Ben Rogers is the founder and director of think tank Centre for London, a friend of this website. This is his first piece for On London.
Two weeks ago was budget day. Last week, the Mayor of London published his draft London Plan. The budget, along with the Queen’s Speech, is arguably the most important day in central government’s political calendar. The publication of a proposed new London Plan is arguably the most important moment in a Mayor’s four-year term. A comparison of the two events tells much about the different natures of national and London government.
Britain is a pretty well run country. Our system of national government has evolved over an exceptionally long period and has a proven ability to adapt to changing times and new demands. Though parliament is not held in the high regard it once was, both Westminster and Whitehall continue to attract talented, motivated and public-spirited people. Moreover, some of it works very well. The Department for International Development, to take just one example, is widely admired as a leading agency in its field.
But Britain’s national government system is also widely deemed to have a number of long enduring deficiencies. Prime ministers are relatively weak and cabinet ministers and their departments strong, militating against joined up and strategic government. And for all the decentralising moves of recent years, the British state remains remarkably centralised and overstretched. According to Professor Tony Travers of the London School of Economics, the Treasury sets 95 per cent of taxes raised in Britain. Moreover some departments, notably the Department for Education, have hoarded more power rather than giving it away in recent years.
Brexit is highlighting some of these failings. Ministers are in violent disaccord and habitually leak against each other. Leaving the European Union would be a challenge for any government but is particularly great for one as over-extended as ours – the resources and energy expended on Brexit inevitably detract from other priorities.
Budget day is equally revealing of these weaknesses. A chancellor’s budget is judged largely in tactical terms. It is deemed successful if it goes down well with the press and interest groups during the days and weeks after its release. Almost inevitably then, the Treasury’s focus tends to be on short-term wins: a headline-grabbing bung to pensioners here, a hit on foreign investors there.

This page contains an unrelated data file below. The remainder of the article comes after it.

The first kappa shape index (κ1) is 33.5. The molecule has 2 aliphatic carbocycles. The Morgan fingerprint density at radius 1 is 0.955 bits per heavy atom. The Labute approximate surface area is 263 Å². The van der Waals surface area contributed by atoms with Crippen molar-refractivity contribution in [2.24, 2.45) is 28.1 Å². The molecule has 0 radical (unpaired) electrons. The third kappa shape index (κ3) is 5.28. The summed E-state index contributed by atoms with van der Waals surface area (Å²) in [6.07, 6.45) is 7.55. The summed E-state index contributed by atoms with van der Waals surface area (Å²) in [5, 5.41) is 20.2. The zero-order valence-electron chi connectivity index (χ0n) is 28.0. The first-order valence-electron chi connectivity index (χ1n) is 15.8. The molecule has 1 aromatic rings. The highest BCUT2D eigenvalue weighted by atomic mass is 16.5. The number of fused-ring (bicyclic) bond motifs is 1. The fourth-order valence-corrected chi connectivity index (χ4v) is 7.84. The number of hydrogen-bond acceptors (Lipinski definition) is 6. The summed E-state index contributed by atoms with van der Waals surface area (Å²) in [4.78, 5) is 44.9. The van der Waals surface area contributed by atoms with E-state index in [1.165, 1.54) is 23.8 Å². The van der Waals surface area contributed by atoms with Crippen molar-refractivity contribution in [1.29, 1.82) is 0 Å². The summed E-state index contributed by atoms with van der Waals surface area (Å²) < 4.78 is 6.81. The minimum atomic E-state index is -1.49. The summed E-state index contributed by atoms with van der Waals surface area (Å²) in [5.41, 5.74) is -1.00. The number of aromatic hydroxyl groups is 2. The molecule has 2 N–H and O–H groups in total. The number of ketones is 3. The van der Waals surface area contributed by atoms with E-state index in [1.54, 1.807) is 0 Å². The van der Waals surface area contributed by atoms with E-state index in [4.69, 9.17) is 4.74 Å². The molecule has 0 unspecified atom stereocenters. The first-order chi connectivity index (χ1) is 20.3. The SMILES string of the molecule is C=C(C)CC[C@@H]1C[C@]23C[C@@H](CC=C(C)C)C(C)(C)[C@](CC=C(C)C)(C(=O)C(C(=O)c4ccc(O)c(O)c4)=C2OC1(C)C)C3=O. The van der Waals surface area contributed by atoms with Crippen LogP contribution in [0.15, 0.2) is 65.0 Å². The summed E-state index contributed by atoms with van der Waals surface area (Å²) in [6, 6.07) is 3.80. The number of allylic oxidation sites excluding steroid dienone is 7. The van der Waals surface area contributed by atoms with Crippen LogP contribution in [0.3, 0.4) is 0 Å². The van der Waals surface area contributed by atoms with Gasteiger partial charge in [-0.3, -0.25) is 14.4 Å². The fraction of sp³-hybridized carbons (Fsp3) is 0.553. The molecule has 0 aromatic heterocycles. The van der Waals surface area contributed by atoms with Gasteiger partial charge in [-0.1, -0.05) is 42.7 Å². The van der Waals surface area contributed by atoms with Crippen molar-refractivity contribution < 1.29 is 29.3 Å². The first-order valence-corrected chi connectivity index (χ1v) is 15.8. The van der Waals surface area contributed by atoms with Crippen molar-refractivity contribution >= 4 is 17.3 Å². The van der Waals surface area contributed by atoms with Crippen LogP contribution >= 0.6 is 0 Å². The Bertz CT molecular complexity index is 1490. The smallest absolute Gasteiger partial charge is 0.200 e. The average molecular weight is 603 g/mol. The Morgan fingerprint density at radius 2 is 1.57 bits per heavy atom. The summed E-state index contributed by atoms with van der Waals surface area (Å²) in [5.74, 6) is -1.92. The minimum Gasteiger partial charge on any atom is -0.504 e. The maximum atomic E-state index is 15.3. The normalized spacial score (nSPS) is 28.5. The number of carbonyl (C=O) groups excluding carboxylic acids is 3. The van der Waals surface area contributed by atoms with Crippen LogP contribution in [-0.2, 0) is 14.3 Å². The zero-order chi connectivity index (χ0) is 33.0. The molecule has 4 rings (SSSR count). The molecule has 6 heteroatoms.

The contrast with London government and the London Plan in particular is almost painful to contemplate. When the Greater London Authority (GLA) was set up in 2000, it represented a major innovation. The idea was that the election of a mayor would provide the capital city with a strong, high profile leader with a large personal mandate. This, it has largely done. All three London Mayors have quickly established themselves as important national figures, and the first two were re-elected. The role is popular with the public.
The GLA was intended first and foremost to be a strategic body, and much of the Mayor’s power lies in publishing statutory strategies to which other London government bodies, including the boroughs, must attend. Sadiq Khan has spent a great deal of his first year in power overseeing the writing of these documents. The London Plan, governing London’s spatial development, is the keystone and housing, environment, transport and other strategies sit alongside it.
There is a striking consistency between them all – witness the emphasis they all place on healthy streets, active travel and good quality design. Mayor Khan is, arguably, showing himself to be a particularly deliberate holder of the office. But the point is not about this particular London Mayor. It is more about the way the office encourages its holders to plan for the long term and think strategically.
No doubt there are things the Mayor could do better and the mayoral system of government is far from perfect. Nevertheless London government emerges rather well from any comparison with its over-stretched national overlord. Her Majesty’s Government seems too often like an exercise in permanent crisis management. It almost makes you wonder if it should give a bit more power to the capital’s Mayor.